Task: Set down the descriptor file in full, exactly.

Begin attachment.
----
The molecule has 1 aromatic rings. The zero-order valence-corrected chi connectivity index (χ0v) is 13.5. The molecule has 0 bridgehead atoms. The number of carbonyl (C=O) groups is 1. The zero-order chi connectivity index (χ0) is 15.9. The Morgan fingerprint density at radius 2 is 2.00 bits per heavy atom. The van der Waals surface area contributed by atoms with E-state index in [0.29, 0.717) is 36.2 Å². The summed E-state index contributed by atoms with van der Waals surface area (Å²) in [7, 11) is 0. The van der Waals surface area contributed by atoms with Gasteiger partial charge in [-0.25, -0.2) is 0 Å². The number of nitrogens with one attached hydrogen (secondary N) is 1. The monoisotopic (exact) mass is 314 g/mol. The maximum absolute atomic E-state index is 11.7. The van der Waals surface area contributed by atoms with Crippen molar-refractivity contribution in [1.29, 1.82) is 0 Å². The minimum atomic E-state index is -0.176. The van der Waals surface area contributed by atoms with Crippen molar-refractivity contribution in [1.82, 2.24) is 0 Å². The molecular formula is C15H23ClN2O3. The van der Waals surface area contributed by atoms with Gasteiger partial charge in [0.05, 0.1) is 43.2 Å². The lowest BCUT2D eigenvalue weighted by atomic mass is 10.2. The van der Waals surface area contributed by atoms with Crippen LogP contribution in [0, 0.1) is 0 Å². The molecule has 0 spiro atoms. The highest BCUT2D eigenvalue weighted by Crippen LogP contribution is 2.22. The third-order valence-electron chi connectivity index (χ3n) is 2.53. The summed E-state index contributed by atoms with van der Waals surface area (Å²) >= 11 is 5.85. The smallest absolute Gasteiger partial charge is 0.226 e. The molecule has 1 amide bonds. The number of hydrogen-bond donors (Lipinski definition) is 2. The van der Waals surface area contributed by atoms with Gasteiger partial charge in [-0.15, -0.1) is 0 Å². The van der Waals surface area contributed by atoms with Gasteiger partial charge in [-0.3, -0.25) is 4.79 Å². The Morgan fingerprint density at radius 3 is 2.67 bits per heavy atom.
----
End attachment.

The molecule has 1 aromatic rings. The zero-order valence-corrected chi connectivity index (χ0v) is 13.5. The molecule has 0 bridgehead atoms. The number of carbonyl (C=O) groups is 1. The zero-order chi connectivity index (χ0) is 15.9. The Morgan fingerprint density at radius 2 is 2.00 bits per heavy atom. The van der Waals surface area contributed by atoms with E-state index in [0.29, 0.717) is 36.2 Å². The summed E-state index contributed by atoms with van der Waals surface area (Å²) in [7, 11) is 0. The van der Waals surface area contributed by atoms with Gasteiger partial charge in [-0.25, -0.2) is 0 Å². The number of nitrogens with one attached hydrogen (secondary N) is 1. The monoisotopic (exact) mass is 314 g/mol. The maximum absolute atomic E-state index is 11.7. The van der Waals surface area contributed by atoms with Crippen molar-refractivity contribution in [1.29, 1.82) is 0 Å². The minimum atomic E-state index is -0.176. The van der Waals surface area contributed by atoms with Crippen molar-refractivity contribution in [1.82, 2.24) is 0 Å². The molecular formula is C15H23ClN2O3. The van der Waals surface area contributed by atoms with Gasteiger partial charge in [0.05, 0.1) is 43.2 Å². The lowest BCUT2D eigenvalue weighted by atomic mass is 10.2. The van der Waals surface area contributed by atoms with Crippen LogP contribution in [0, 0.1) is 0 Å². The molecule has 0 spiro atoms. The highest BCUT2D eigenvalue weighted by Crippen LogP contribution is 2.22. The third-order valence-electron chi connectivity index (χ3n) is 2.53. The summed E-state index contributed by atoms with van der Waals surface area (Å²) >= 11 is 5.85. The smallest absolute Gasteiger partial charge is 0.226 e. The molecule has 1 amide bonds. The number of hydrogen-bond donors (Lipinski definition) is 2. The van der Waals surface area contributed by atoms with Gasteiger partial charge in [-0.15, -0.1) is 0 Å². The van der Waals surface area contributed by atoms with Gasteiger partial charge in [-0.3, -0.25) is 4.79 Å². The Morgan fingerprint density at radius 3 is 2.67 bits per heavy atom.